In a way this is the trick that Christopher Priest pulled off in The Affirmation, but Allan does not collapse the two worlds into one at the end. This necessarily leaves everything ambivalent.

Two coextensive worlds, check; one world quotidian and unquestioned, one world strange and glimpsed only momentarily or fragmentarily, check; clear offer of off-ramps of doubt allowing—nay, sometimes even directing—the reader to dismiss the strange world as somehow imagined or false, check; ambivalence of enduring non-resolution of said worlds, check.

Yup, I feel a bit more confident about my own review, now. In the meantime, have you read any Nina Allan? You probably should; she’s bloody good.

keep your shit straight

Currently reading, and finding assorted resonances within, Maria Dahvana Headley’s radical re-translation of Beowulf. I’ve seen (admittedly few) accusations that its linguistic choices, exemplified by the use—first line, first word, and throughout the piece thereafter—of “bro” as a parsing of the tricky-to-translate “hwæt”, are somehow gimmicky. It certainly marks it at a translation of its time, but I think that’s maybe not a bad thing, given any translation of such an old text is by necessity a thing of its time: might as well lampshade it, and see where it takes you.

“A ruler who’s been known as a good man since
days of old, a generous, just gift-giver, a war-wielding
homeland healer, is equipped to say the following:
this man’s as good a man as me. Beowulf, my boy!
You’ve proven yourself in every context. Your name
will be known around the world. You’re steady, strong,
and sure in all respects. I open my arms to you, as agreed,
and fulfill the bonds of friendship. For your people,
you’ll be, like me, a defender and a hero.
But… hold up, hear me out, indulge me a moment.
Heremod, that old king, was no hopeful hero to the heirs
of Ecgwela, the Honor-Scyldings. His rise was their fall.
He raged, cut down close comrades, aged advisers,
and when he died, he died galled and alone, friendless,
though famous. God had given him grace—granted him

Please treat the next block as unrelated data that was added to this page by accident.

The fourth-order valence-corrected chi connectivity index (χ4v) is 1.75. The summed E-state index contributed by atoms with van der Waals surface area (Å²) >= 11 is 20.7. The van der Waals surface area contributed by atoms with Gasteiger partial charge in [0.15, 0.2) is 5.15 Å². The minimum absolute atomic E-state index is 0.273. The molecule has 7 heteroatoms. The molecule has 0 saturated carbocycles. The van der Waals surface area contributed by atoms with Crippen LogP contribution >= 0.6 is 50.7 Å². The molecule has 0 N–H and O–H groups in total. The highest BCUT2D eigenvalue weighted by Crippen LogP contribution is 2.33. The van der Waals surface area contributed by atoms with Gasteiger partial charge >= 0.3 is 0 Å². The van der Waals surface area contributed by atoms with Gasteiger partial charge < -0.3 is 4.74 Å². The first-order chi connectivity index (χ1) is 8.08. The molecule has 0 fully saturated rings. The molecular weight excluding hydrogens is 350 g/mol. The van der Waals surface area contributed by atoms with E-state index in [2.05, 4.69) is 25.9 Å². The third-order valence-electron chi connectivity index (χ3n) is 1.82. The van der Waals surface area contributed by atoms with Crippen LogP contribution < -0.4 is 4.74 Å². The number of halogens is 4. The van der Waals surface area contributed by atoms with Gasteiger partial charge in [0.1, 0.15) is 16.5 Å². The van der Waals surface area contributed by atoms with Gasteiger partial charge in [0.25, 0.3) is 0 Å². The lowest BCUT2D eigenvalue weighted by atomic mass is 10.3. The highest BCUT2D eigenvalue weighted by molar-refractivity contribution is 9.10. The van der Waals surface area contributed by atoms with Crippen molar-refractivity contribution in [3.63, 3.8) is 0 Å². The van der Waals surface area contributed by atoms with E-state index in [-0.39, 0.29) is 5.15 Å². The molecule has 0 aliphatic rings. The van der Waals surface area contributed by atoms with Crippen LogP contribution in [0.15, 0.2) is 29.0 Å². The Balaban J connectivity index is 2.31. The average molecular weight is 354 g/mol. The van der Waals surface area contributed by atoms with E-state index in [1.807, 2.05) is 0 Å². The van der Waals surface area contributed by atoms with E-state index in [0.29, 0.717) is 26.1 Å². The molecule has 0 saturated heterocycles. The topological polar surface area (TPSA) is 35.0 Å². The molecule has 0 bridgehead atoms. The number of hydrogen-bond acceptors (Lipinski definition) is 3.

wealth, health, and power. His road had no rocks on it.
He’d known only joy. Somehow though, his heart
was not a hawk but a drone. He bombed his own bases,
denied his Danes damages, kept entrenched in combat.
He commanded his kingdom’s collapse, and was, when ancient,
loathed when he could’ve been loved, his life lesioned
with losses. Listen to me, boy. Keep your shit straight.
I’ve been fostered by frost-seasons, fathered by time,
and I’m dropping knowledge now…”

lines 1700-23

And it makes it fun, easy to read. I vaguely recall starting and bouncing off the Heaney translation in the early Noughties, when I was trying to broaden my poetic base. That’s no discredit to Heaney, who had (I assume) a very different project in mind to Headley: the latter’s linguistic choices, much as they will date far faster than Heaney’s, nonetheless do the work of making what might otherwise seem like a worthy but dusty historical curiosity and making it timeless and relevant simultaneously. The words become transparent, letting the story and (crucially) the characters shine through—and that roster of characters very much includes the narrator, who is a creature of the milieu he is describing (and yes, he, because this is very much a male milieu, which is another thing the language choices make clear) even as he also carries the hindsight of the poet, of the tale-teller, which was (as I understand it) the closest thing in that era to being an arbiter of that which we now think of as history.

All that worthy bollocks aside, though, it’s just a breezy and entertaining read. Recommended.

repeating falsehoods like incantations

From Timefulness by Marcia Bjornerud:

An irony of our technological advancement is that it has created a society that is in many ways scientifically more naive than the preindustrial world, in which no citizen who learned physics through backbreaking work and understood climate through subsistence agriculture would have assumed that he or she was exempt from the laws of nature. The “modern” kind of magical thinking is characterized by the belief that repeating falsehoods like incantations can transform them into scientific truth. It is also yoked to a quasi-mystical faith in the free market, which, according to the prophets, will somehow allow us to live beyond our means indefinitely.


A very accessible and relevant introduction to geology in the context of the Anthropocene. Also calmly but firmly refutes pretty much every geoengineering “solution” in circulation, and offers short shrift to the methadone of (B)CCS.